But cash-in-hand options and access-bond borrowing – “at a high interest rate” – as well as other limited resources open to private buyers received a boost when Auction Finance opened its doors about 13 years ago.
Such measures of professionalising auctions – paving the way for more buyers through creditable bank vetting while assisting the industry to self-regulate – have made all the difference.
“It’s a smooth, seamless process,” says Olivier.
“If bidders have their financials in order and they provide the necessary documentation, we can secure and improve their financial standing almost immediately.”
Olivier says it helps if bidders use the time set aside for viewing assets coming up for auction.
5 things to do before buying a car on auction
There are five things prospective bidders should do in preparation for an auction, says Johan Olivier from Auction Finance:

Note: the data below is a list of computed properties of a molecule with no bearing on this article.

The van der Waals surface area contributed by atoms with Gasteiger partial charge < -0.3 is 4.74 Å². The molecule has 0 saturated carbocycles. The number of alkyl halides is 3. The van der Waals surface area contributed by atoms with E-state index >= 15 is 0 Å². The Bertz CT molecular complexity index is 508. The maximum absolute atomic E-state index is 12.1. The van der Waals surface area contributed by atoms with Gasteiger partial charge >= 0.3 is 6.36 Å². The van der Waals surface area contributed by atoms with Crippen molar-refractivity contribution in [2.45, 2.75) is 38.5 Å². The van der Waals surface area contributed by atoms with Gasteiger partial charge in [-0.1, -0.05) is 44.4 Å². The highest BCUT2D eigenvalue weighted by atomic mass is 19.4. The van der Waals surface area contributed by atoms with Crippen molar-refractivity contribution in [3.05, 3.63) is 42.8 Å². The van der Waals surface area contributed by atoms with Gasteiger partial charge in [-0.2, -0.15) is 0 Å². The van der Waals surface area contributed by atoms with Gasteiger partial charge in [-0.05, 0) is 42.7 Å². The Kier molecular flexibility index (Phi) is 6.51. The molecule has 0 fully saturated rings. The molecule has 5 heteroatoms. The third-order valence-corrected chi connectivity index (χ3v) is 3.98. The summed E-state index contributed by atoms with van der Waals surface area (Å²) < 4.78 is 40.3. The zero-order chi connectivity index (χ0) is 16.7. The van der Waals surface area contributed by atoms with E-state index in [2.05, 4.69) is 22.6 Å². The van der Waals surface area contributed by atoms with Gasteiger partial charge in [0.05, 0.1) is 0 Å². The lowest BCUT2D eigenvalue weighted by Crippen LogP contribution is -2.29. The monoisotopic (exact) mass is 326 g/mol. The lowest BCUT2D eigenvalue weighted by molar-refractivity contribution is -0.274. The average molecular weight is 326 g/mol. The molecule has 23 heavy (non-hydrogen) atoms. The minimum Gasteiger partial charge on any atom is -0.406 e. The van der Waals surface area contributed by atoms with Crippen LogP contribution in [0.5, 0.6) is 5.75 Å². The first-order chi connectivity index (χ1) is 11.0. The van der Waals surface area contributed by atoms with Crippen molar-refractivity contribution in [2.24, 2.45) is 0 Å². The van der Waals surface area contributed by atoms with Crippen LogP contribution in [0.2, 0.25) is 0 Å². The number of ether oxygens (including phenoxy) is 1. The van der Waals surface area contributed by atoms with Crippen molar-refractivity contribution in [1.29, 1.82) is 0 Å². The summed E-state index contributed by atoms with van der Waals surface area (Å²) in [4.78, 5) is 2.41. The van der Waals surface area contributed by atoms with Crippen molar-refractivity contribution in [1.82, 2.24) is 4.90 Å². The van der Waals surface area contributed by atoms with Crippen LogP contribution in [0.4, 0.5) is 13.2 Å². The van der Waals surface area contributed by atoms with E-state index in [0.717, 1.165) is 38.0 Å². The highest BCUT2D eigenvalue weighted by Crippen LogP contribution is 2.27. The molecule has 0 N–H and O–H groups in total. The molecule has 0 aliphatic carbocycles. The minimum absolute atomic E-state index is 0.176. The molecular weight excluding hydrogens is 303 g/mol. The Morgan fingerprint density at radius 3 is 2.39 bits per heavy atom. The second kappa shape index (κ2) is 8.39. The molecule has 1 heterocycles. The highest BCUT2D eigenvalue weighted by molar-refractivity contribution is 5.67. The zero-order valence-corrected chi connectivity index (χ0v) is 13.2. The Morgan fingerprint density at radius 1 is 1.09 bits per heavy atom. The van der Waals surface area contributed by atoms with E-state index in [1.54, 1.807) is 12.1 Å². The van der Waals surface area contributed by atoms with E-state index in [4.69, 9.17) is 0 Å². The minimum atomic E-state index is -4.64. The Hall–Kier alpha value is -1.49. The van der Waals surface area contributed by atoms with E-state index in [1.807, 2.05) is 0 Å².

- Most importantly, get in contact with a reputable financier or brokerage firm specialising in auction finance. In so doing, bidders enable themselves to secure the best deal possible by having an accurate assessment of money matters
- Attend the viewing periods of auctions. Getting a thorough grasp of the assets on offer through look-and-feel experiences are crucial, because auction sales are voetstoots (what you see is what you get), so being forewarned, as always, means being forearmed.
- Get all your documents in order. As per Fica legislation, legitimate auctions are based on authenticated financial details. An auctioneer that doesn’t abide by basic rules and regulations as to current vetting procedures should not be trusted.